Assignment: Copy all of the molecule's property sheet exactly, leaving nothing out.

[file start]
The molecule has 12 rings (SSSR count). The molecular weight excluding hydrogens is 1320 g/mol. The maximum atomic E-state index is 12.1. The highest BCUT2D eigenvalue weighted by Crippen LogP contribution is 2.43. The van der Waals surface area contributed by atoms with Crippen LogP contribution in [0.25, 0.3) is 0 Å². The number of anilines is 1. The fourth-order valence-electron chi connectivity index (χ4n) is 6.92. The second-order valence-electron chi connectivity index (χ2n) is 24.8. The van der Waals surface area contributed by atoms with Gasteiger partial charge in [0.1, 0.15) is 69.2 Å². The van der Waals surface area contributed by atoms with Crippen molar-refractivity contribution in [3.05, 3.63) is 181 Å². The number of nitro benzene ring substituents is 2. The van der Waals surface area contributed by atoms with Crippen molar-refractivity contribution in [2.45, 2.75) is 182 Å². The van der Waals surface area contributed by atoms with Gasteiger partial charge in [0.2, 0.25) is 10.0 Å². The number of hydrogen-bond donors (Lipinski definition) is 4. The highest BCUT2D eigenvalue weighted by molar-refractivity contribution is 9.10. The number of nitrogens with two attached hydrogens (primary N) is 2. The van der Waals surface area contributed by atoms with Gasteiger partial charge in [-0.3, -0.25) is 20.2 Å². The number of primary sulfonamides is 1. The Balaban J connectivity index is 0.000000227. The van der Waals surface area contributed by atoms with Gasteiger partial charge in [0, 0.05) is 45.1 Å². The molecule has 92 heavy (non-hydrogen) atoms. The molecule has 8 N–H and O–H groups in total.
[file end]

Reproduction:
The molecule has 12 rings (SSSR count). The molecular weight excluding hydrogens is 1320 g/mol. The maximum atomic E-state index is 12.1. The highest BCUT2D eigenvalue weighted by Crippen LogP contribution is 2.43. The van der Waals surface area contributed by atoms with Crippen LogP contribution in [0.25, 0.3) is 0 Å². The number of anilines is 1. The fourth-order valence-electron chi connectivity index (χ4n) is 6.92. The second-order valence-electron chi connectivity index (χ2n) is 24.8. The van der Waals surface area contributed by atoms with Gasteiger partial charge in [0.1, 0.15) is 69.2 Å². The van der Waals surface area contributed by atoms with Crippen molar-refractivity contribution in [3.05, 3.63) is 181 Å². The number of nitro benzene ring substituents is 2. The van der Waals surface area contributed by atoms with Crippen molar-refractivity contribution in [2.45, 2.75) is 182 Å². The van der Waals surface area contributed by atoms with Gasteiger partial charge in [0.2, 0.25) is 10.0 Å². The number of hydrogen-bond donors (Lipinski definition) is 4. The highest BCUT2D eigenvalue weighted by molar-refractivity contribution is 9.10. The number of nitrogens with two attached hydrogens (primary N) is 2. The van der Waals surface area contributed by atoms with Gasteiger partial charge in [-0.3, -0.25) is 20.2 Å². The number of primary sulfonamides is 1. The Balaban J connectivity index is 0.000000227. The van der Waals surface area contributed by atoms with Gasteiger partial charge in [0, 0.05) is 45.1 Å². The molecule has 92 heavy (non-hydrogen) atoms. The molecule has 8 N–H and O–H groups in total.